The mercury has begun its annual climb. This time, it looks set to break a record or two. In the past week, Delhi has seen maximum temperatures up to 10º Celsius higher than they were this time last year.
Day temperatures have already started hovering uncomfortably close to the signature 40º mark. Saturday was 38.7ºC — relatively cooler compared to the 39.2ºC recorded a week ago, but a good five degrees more than what it should be this time of the year.
What makes matters worse is that even night temperatures are not providing any relief. The minimum temperatures are consistently between 21 and 23ºC — Saturday’s being 23.1, again five degrees more than normal.
Going by 100-year trend of daily temperatures, the maximum and minimum should have been 34 and 18ºC, respectively.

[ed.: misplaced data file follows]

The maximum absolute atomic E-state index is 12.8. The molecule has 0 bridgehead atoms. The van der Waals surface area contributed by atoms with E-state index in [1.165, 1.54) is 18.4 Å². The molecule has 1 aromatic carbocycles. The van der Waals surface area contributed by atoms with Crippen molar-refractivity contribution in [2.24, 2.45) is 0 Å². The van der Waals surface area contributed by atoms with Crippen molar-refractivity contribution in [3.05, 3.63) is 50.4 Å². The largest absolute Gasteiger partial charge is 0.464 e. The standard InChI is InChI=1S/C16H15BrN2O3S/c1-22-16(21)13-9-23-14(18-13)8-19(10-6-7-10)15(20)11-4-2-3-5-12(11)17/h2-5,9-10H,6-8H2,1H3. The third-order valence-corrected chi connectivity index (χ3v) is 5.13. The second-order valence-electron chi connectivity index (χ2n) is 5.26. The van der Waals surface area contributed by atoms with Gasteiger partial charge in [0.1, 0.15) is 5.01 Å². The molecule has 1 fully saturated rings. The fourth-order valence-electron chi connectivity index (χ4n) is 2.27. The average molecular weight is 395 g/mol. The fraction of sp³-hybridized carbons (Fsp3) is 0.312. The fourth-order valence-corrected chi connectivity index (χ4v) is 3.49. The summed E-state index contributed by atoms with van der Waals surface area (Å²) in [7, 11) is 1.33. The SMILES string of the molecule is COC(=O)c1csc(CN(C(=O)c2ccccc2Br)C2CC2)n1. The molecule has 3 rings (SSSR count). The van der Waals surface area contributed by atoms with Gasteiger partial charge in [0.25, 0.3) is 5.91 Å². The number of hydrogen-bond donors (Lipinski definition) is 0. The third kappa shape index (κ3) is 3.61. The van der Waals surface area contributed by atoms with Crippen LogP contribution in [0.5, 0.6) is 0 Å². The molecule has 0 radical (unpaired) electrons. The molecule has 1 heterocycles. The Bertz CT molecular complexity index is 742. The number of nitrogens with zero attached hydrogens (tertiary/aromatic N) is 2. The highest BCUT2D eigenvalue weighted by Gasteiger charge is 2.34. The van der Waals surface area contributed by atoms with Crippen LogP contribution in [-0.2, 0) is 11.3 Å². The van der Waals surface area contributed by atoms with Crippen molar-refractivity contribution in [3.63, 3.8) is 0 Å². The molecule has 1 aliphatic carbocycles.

Why this unseasonable heat wave? The weatherman blamed the lack of rainfall.
“There is not a drop of rain anywhere in northwestern India. By this time we should have had a few spells of rain and thundershowers to balance things a bit,” said the duty officer at the Safdarjung unit of the India Meteorological Department.
There is no relief in sight either. “There might be some drizzles in J&K presently but not good enough for any relief in the plains,” he said.
Thanks to the heat wave, last month became the second warmest March ever in Delhi. All of north India is suffering unseasonably hot weather. The next few days will be similar.